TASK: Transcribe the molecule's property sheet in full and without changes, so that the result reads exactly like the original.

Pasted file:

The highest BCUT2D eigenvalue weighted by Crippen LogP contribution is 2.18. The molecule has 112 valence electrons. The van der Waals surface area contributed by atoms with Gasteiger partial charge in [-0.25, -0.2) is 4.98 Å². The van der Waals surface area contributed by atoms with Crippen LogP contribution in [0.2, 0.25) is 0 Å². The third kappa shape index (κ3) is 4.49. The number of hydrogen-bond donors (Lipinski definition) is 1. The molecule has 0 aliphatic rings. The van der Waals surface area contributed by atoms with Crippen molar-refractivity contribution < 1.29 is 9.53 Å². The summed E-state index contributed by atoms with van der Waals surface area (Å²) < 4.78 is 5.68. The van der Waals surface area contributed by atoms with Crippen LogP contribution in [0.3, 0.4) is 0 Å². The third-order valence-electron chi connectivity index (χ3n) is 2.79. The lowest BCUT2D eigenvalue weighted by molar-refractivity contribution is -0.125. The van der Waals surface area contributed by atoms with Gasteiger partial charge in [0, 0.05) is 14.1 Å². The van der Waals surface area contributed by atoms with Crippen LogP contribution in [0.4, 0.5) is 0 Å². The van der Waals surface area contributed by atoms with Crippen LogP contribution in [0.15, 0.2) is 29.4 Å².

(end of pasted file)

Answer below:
The highest BCUT2D eigenvalue weighted by Crippen LogP contribution is 2.18. The molecule has 112 valence electrons. The van der Waals surface area contributed by atoms with Gasteiger partial charge in [-0.25, -0.2) is 4.98 Å². The van der Waals surface area contributed by atoms with Crippen LogP contribution in [0.2, 0.25) is 0 Å². The third kappa shape index (κ3) is 4.49. The number of hydrogen-bond donors (Lipinski definition) is 1. The molecule has 0 aliphatic rings. The van der Waals surface area contributed by atoms with Crippen molar-refractivity contribution < 1.29 is 9.53 Å². The summed E-state index contributed by atoms with van der Waals surface area (Å²) < 4.78 is 5.68. The van der Waals surface area contributed by atoms with Crippen LogP contribution in [0.3, 0.4) is 0 Å². The third-order valence-electron chi connectivity index (χ3n) is 2.79. The lowest BCUT2D eigenvalue weighted by molar-refractivity contribution is -0.125. The van der Waals surface area contributed by atoms with Gasteiger partial charge in [0, 0.05) is 14.1 Å². The van der Waals surface area contributed by atoms with Crippen LogP contribution in [0.4, 0.5) is 0 Å². The van der Waals surface area contributed by atoms with Crippen LogP contribution in [0.15, 0.2) is 29.4 Å².